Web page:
The Michigan Economic Development Corp., the state’s economic development organization, is spearheading the launch of a consortium of higher education institutions and employers to train workers for jobs in the growing semiconductor industry.
That’s according to an announcement Wednesday by Lt. Gov. Garlin Gilchrist II, MEDC officials, and founding members of the consortium. The MEDC, meanwhile, is making information about the initiative available to educational institutions across the state so that they can communicate to state officials what their needs are in terms of contributing to the buildout of a semiconductor workforce.
Kerry Ebersole Singh, the MEDC’s chief talent solutions and engagement officer, noted that the effort is being spurred in part by more than $50 billion in federal funding included in the CHIPS and Science Act to support domestic semiconductor research, development, manufacturing and workforce development.
The MEDC has established a semiconductor talent action team to oversee the development of the state’s trategy.
“The talent action team is committed to positioning our Great Lakes state as employers’ go-to solution for talent and research partnership,” said Ebersole Singh.
The consortium includes industry associations, higher education partners and businesses in the semiconductor sector, many of whom were on hand for a virtual news conference for Wednesday’s announcement at which they highlighted the ways in which they will contribute to the effort. The initiative is aimed at developing a workforce for jobs like computer engineering, maintenance repair and semiconductor processing.
“One of the most important jobs that we have as a community college is to quickly train the current and future workforce, and serve as an economic driver for our region, state and even nationally,” said Rose Bellanca, Washtenaw Community College president. “And we do this by listening to industry to understand their needs, and then partnering with them to customize programs.”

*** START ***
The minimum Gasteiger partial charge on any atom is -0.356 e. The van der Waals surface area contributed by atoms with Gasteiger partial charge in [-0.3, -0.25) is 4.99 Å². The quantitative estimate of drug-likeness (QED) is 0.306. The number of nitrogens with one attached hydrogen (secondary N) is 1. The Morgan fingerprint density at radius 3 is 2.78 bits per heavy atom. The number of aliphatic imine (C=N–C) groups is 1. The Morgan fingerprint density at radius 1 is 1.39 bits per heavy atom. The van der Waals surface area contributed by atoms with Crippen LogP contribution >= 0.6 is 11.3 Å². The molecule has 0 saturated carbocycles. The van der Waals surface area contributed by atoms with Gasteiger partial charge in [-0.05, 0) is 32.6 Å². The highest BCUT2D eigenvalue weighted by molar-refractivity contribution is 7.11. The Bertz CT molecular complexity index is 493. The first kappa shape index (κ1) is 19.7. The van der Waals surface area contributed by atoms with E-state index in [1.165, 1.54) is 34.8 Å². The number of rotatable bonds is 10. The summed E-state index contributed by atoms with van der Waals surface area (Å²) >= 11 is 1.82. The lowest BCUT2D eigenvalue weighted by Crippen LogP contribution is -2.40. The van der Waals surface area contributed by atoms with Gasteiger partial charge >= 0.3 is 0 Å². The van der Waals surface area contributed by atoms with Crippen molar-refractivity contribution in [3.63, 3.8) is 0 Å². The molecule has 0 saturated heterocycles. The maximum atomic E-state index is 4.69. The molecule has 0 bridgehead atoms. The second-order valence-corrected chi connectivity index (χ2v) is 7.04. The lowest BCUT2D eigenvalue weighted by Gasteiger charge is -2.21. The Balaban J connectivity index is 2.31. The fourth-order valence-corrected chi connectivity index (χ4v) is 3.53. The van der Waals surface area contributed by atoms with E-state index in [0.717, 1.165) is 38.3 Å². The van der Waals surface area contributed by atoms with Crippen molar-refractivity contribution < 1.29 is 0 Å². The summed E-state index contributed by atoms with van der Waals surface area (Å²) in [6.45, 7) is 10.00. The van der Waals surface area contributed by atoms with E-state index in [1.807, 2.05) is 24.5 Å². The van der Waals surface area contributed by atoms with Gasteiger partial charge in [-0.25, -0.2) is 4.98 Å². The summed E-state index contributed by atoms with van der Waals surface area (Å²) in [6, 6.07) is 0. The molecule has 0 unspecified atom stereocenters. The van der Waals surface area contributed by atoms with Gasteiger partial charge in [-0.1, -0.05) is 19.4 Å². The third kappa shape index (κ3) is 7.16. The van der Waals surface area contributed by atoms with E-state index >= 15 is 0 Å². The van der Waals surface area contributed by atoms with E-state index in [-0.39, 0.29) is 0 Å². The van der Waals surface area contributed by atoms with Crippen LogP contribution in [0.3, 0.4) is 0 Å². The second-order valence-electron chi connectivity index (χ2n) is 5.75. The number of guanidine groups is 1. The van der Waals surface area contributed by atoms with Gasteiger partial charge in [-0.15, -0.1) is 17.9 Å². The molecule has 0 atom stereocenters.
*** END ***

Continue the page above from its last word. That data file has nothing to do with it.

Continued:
WCC is slated to launch a short-term semiconductor technician training program next year to prepare workers for “critical jobs to advance the EV and automotive industry,” Bellanca said. As another example, Lansing Community College will launch a 10-day intensive semiconductor bootcamp, President Steve Robinson said.
Other higher ed consortium members include the University of Michigan and Michigan State University.
Another component of the initiative, which is modeled on a similar program the state developed for the electric-vehicle sector, is a scholarship program that will launch later this summer. Students who enroll in specific degree programs and agree to work for at least a year at partnering employers would be eligible for up to $10,000.
“We need to hear from our institutions across the state, in terms of where they want to step in and work with industry and what they need in terms of financial support to be successful,” said Ebersole Singh.
Distributed by Tribune Content Agency, LLC.
Michigan launches consortium of higher ed, employers to prepare semiconductor workforce (2023, May 25)
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